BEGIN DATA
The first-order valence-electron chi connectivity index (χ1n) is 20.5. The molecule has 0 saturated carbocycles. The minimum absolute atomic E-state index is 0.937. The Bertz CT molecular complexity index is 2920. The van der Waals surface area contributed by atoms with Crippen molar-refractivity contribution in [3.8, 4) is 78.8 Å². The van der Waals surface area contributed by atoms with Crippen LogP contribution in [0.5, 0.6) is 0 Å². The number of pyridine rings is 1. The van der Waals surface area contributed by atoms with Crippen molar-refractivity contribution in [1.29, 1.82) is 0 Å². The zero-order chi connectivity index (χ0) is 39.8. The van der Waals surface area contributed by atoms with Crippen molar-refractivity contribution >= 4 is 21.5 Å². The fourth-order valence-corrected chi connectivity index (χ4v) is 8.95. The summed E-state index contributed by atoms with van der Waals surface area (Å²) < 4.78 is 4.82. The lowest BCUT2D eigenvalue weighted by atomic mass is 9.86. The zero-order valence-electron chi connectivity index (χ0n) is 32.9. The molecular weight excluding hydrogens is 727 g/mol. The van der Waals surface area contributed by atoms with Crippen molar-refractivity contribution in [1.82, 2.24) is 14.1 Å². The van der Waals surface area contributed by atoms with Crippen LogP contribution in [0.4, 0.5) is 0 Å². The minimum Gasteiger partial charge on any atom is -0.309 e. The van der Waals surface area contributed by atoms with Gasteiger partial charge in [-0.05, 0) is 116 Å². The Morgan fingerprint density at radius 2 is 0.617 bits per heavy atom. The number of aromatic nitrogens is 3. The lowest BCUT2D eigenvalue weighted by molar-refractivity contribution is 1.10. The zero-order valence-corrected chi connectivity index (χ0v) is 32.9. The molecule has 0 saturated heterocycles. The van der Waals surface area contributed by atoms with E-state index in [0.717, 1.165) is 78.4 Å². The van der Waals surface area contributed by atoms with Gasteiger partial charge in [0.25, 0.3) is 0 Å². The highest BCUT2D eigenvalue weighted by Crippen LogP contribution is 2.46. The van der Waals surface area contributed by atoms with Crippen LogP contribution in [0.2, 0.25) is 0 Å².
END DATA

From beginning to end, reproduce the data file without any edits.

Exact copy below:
The first-order valence-electron chi connectivity index (χ1n) is 20.5. The molecule has 0 saturated carbocycles. The minimum absolute atomic E-state index is 0.937. The Bertz CT molecular complexity index is 2920. The van der Waals surface area contributed by atoms with Crippen molar-refractivity contribution in [3.8, 4) is 78.8 Å². The van der Waals surface area contributed by atoms with Crippen LogP contribution in [0.5, 0.6) is 0 Å². The number of pyridine rings is 1. The van der Waals surface area contributed by atoms with Crippen molar-refractivity contribution in [1.29, 1.82) is 0 Å². The zero-order chi connectivity index (χ0) is 39.8. The van der Waals surface area contributed by atoms with Crippen molar-refractivity contribution >= 4 is 21.5 Å². The fourth-order valence-corrected chi connectivity index (χ4v) is 8.95. The summed E-state index contributed by atoms with van der Waals surface area (Å²) < 4.78 is 4.82. The lowest BCUT2D eigenvalue weighted by atomic mass is 9.86. The zero-order valence-electron chi connectivity index (χ0n) is 32.9. The molecular weight excluding hydrogens is 727 g/mol. The van der Waals surface area contributed by atoms with Crippen molar-refractivity contribution in [1.82, 2.24) is 14.1 Å². The van der Waals surface area contributed by atoms with Crippen LogP contribution in [0.4, 0.5) is 0 Å². The minimum Gasteiger partial charge on any atom is -0.309 e. The van der Waals surface area contributed by atoms with Gasteiger partial charge in [-0.05, 0) is 116 Å². The Morgan fingerprint density at radius 2 is 0.617 bits per heavy atom. The number of aromatic nitrogens is 3. The lowest BCUT2D eigenvalue weighted by molar-refractivity contribution is 1.10. The zero-order valence-corrected chi connectivity index (χ0v) is 32.9. The molecule has 0 saturated heterocycles. The van der Waals surface area contributed by atoms with E-state index in [0.717, 1.165) is 78.4 Å². The van der Waals surface area contributed by atoms with Gasteiger partial charge in [0.25, 0.3) is 0 Å². The highest BCUT2D eigenvalue weighted by Crippen LogP contribution is 2.46. The van der Waals surface area contributed by atoms with Crippen LogP contribution in [0.2, 0.25) is 0 Å².